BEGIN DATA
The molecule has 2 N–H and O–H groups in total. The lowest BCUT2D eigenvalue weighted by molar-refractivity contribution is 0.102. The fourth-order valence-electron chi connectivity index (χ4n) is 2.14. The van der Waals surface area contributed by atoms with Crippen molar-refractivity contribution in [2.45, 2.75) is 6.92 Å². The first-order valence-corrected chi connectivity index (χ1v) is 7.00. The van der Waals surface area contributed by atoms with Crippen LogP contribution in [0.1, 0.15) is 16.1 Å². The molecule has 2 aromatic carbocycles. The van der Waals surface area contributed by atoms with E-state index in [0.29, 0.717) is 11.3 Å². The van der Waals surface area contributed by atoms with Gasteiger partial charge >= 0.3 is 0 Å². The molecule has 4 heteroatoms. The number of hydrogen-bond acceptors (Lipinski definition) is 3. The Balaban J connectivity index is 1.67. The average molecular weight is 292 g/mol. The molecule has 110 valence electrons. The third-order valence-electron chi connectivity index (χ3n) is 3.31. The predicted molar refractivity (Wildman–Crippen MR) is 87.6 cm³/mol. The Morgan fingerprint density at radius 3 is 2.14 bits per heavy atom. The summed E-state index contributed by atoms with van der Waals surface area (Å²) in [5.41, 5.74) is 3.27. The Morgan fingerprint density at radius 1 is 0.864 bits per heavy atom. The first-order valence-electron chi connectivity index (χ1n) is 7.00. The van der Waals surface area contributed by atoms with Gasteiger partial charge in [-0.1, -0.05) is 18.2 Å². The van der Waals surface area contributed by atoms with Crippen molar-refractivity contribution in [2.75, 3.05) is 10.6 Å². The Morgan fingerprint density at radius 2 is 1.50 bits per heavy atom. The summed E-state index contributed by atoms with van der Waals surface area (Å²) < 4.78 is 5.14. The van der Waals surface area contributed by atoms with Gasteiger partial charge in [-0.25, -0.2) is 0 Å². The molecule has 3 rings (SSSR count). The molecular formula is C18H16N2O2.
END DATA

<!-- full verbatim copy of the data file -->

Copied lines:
The molecule has 2 N–H and O–H groups in total. The lowest BCUT2D eigenvalue weighted by molar-refractivity contribution is 0.102. The fourth-order valence-electron chi connectivity index (χ4n) is 2.14. The van der Waals surface area contributed by atoms with Crippen molar-refractivity contribution in [2.45, 2.75) is 6.92 Å². The first-order valence-corrected chi connectivity index (χ1v) is 7.00. The van der Waals surface area contributed by atoms with Crippen LogP contribution in [0.1, 0.15) is 16.1 Å². The molecule has 2 aromatic carbocycles. The van der Waals surface area contributed by atoms with E-state index in [0.29, 0.717) is 11.3 Å². The van der Waals surface area contributed by atoms with Gasteiger partial charge >= 0.3 is 0 Å². The molecule has 4 heteroatoms. The number of hydrogen-bond acceptors (Lipinski definition) is 3. The Balaban J connectivity index is 1.67. The average molecular weight is 292 g/mol. The molecule has 110 valence electrons. The third-order valence-electron chi connectivity index (χ3n) is 3.31. The predicted molar refractivity (Wildman–Crippen MR) is 87.6 cm³/mol. The Morgan fingerprint density at radius 3 is 2.14 bits per heavy atom. The summed E-state index contributed by atoms with van der Waals surface area (Å²) in [5.41, 5.74) is 3.27. The Morgan fingerprint density at radius 1 is 0.864 bits per heavy atom. The first-order valence-electron chi connectivity index (χ1n) is 7.00. The van der Waals surface area contributed by atoms with Gasteiger partial charge in [-0.1, -0.05) is 18.2 Å². The van der Waals surface area contributed by atoms with Crippen molar-refractivity contribution in [2.75, 3.05) is 10.6 Å². The Morgan fingerprint density at radius 2 is 1.50 bits per heavy atom. The summed E-state index contributed by atoms with van der Waals surface area (Å²) < 4.78 is 5.14. The van der Waals surface area contributed by atoms with Gasteiger partial charge in [-0.25, -0.2) is 0 Å². The molecule has 3 rings (SSSR count). The molecular formula is C18H16N2O2.